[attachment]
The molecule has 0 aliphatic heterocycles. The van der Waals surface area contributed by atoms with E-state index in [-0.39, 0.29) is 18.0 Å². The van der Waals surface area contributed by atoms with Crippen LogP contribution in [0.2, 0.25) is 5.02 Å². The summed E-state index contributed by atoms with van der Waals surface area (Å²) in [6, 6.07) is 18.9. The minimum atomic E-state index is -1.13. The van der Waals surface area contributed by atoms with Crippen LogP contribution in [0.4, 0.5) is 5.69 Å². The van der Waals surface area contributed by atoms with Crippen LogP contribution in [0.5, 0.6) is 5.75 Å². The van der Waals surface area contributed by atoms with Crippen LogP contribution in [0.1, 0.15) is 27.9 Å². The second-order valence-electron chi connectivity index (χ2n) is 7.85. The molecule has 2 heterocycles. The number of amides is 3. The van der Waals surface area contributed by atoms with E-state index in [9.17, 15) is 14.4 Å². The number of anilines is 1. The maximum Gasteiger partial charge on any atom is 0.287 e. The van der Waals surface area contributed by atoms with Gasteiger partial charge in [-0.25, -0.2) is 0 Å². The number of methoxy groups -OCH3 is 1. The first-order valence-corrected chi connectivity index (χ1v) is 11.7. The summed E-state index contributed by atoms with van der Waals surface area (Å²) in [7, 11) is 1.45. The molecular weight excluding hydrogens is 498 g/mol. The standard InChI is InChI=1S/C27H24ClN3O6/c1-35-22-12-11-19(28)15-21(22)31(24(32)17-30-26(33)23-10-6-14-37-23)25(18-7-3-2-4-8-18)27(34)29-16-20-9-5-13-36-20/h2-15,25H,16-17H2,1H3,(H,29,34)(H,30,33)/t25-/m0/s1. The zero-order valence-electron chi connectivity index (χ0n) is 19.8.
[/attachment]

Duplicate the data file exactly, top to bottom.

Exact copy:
The molecule has 0 aliphatic heterocycles. The van der Waals surface area contributed by atoms with E-state index in [-0.39, 0.29) is 18.0 Å². The van der Waals surface area contributed by atoms with Crippen LogP contribution in [0.2, 0.25) is 5.02 Å². The summed E-state index contributed by atoms with van der Waals surface area (Å²) in [6, 6.07) is 18.9. The minimum atomic E-state index is -1.13. The van der Waals surface area contributed by atoms with Crippen LogP contribution in [0.4, 0.5) is 5.69 Å². The van der Waals surface area contributed by atoms with Crippen LogP contribution in [0.5, 0.6) is 5.75 Å². The van der Waals surface area contributed by atoms with Crippen LogP contribution in [0.1, 0.15) is 27.9 Å². The second-order valence-electron chi connectivity index (χ2n) is 7.85. The molecule has 2 heterocycles. The number of amides is 3. The van der Waals surface area contributed by atoms with E-state index in [9.17, 15) is 14.4 Å². The number of anilines is 1. The maximum Gasteiger partial charge on any atom is 0.287 e. The van der Waals surface area contributed by atoms with Gasteiger partial charge in [-0.25, -0.2) is 0 Å². The number of methoxy groups -OCH3 is 1. The first-order valence-corrected chi connectivity index (χ1v) is 11.7. The summed E-state index contributed by atoms with van der Waals surface area (Å²) in [7, 11) is 1.45. The molecular weight excluding hydrogens is 498 g/mol. The standard InChI is InChI=1S/C27H24ClN3O6/c1-35-22-12-11-19(28)15-21(22)31(24(32)17-30-26(33)23-10-6-14-37-23)25(18-7-3-2-4-8-18)27(34)29-16-20-9-5-13-36-20/h2-15,25H,16-17H2,1H3,(H,29,34)(H,30,33)/t25-/m0/s1. The zero-order valence-electron chi connectivity index (χ0n) is 19.8.